We really need to think critically about the body mindfulness activities we’re offering. In many cases, adapting traditional body mindfulness can make it more successful and accessible to a wider variety of people.

How to Adapt Body Mindfulness


So, just how do we adapt traditional forms of body mindfulness? We have lots of ideas on this. We have a series of strategies called Interoceptive Awareness Builders, or IA Builders for short. Our IA Builders are all versions of adapted body mindfulness. There’s a framework for using our IA Builders called the Interoception Curriculum, which walks someone through a sequential way of using our IA Builders. We’ve been working hard to put evidence behind these IA Builders. Check out our research here.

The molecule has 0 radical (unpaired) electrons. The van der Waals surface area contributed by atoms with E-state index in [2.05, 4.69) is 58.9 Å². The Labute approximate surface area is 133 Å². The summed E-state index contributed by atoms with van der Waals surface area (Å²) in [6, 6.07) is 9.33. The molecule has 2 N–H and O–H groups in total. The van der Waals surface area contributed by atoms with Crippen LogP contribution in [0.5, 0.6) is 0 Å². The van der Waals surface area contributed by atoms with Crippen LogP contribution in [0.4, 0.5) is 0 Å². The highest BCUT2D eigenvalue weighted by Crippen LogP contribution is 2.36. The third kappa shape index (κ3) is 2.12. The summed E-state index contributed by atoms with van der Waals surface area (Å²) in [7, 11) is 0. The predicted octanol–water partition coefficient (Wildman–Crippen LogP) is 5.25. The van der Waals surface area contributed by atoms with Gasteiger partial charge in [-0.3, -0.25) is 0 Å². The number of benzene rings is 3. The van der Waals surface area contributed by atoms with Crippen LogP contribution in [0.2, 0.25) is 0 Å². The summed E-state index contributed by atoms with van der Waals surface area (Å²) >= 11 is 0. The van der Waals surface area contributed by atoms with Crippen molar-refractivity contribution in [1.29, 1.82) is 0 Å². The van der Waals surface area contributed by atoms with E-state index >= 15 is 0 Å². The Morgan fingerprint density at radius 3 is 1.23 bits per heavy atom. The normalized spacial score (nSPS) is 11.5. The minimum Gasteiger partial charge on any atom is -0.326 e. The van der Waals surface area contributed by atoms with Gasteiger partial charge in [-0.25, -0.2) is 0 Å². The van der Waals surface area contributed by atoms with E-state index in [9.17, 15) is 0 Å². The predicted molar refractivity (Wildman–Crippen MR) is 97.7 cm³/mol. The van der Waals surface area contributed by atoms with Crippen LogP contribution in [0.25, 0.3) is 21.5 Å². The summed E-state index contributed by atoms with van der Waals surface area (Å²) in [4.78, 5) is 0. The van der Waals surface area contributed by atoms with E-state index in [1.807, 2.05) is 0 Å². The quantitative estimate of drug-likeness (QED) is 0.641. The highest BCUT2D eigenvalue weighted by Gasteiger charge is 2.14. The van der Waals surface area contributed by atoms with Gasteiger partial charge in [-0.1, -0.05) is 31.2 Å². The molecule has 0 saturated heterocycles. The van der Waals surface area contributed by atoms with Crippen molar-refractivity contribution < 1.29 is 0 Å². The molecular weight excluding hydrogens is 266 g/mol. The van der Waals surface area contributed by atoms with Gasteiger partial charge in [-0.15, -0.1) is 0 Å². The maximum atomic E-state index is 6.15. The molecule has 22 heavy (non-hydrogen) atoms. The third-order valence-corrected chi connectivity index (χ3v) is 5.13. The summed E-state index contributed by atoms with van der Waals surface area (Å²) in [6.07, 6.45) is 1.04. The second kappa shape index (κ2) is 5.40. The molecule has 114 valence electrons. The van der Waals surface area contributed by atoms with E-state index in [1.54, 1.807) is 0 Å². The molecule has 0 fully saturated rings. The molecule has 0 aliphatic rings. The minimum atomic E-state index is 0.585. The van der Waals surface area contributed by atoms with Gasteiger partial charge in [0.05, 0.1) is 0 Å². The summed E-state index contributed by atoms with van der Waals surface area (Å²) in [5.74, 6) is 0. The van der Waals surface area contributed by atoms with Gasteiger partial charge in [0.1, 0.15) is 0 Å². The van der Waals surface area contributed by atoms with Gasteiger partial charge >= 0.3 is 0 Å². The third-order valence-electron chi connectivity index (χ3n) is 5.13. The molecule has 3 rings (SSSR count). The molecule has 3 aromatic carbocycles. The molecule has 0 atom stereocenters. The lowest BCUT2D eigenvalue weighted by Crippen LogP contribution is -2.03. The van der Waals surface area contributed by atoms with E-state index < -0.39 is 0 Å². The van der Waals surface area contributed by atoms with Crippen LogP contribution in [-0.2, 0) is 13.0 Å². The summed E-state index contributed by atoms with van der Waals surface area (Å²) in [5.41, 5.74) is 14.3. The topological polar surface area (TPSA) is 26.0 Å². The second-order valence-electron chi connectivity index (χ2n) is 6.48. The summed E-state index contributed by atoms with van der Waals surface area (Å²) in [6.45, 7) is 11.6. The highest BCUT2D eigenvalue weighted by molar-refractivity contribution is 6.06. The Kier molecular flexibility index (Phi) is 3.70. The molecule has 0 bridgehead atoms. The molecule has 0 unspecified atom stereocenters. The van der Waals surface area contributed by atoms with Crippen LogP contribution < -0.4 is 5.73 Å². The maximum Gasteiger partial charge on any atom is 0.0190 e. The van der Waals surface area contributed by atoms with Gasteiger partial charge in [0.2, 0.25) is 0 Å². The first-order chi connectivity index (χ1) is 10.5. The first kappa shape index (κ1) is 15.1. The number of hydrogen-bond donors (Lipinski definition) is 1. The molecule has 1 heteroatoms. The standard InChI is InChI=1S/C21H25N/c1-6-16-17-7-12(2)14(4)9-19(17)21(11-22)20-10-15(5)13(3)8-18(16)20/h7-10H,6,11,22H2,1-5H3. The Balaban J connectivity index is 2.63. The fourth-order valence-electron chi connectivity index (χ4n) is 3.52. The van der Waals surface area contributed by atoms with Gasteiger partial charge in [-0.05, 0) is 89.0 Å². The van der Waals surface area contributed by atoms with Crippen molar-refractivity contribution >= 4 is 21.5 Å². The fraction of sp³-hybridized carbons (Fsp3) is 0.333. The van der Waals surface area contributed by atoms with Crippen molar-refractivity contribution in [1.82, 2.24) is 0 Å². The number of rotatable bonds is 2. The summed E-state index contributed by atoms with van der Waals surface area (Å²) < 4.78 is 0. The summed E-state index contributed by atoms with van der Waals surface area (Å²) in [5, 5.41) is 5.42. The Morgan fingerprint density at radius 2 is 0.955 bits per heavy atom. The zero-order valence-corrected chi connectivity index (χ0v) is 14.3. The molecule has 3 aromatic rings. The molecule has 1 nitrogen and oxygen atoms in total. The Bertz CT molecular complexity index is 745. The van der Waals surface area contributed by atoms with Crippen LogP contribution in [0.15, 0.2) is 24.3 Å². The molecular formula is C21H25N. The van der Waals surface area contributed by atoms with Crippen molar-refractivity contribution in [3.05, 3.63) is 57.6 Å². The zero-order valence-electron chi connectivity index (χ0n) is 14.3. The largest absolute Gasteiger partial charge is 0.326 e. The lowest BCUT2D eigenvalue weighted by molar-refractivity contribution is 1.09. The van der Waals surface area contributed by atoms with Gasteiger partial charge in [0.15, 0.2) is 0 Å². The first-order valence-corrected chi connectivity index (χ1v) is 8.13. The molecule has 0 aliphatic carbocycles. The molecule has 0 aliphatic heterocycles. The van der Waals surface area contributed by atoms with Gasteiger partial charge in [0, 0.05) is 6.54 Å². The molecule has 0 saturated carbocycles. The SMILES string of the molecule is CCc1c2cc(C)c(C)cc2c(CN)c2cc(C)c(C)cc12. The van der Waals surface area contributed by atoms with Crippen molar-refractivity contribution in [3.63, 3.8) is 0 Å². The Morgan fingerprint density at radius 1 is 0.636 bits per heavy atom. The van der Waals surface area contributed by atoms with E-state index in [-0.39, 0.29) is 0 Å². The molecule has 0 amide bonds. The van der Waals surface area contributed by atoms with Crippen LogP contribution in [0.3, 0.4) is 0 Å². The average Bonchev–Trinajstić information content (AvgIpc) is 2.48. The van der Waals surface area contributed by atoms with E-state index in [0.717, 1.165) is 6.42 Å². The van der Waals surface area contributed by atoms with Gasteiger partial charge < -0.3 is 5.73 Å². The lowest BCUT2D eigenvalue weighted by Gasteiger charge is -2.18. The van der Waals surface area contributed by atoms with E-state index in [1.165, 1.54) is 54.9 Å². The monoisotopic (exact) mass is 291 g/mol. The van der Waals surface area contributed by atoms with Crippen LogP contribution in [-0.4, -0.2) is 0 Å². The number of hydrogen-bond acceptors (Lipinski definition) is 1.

Some of the key adaptations we’ve discovered over time include:

  1. Chunk that mindfulness work into one body part at a time. For example, noticing how your hands feel, or your feet feel, or how your heart feels. This can reduce the cognitive load and provide a more succinct goal. 
  2. Start with external body parts and work your way inside. Noticing body parts that are on the outside of your body can be easier and more concrete for some people. These body parts, like your nose, eyes, ears, skin can be observed while the person is also trying to notice how they’re feeling. Once a person has practice noticing these external body parts, one at a time, then we slowly work the way inside, to body parts that are a little bit more abstract because you can’t see them.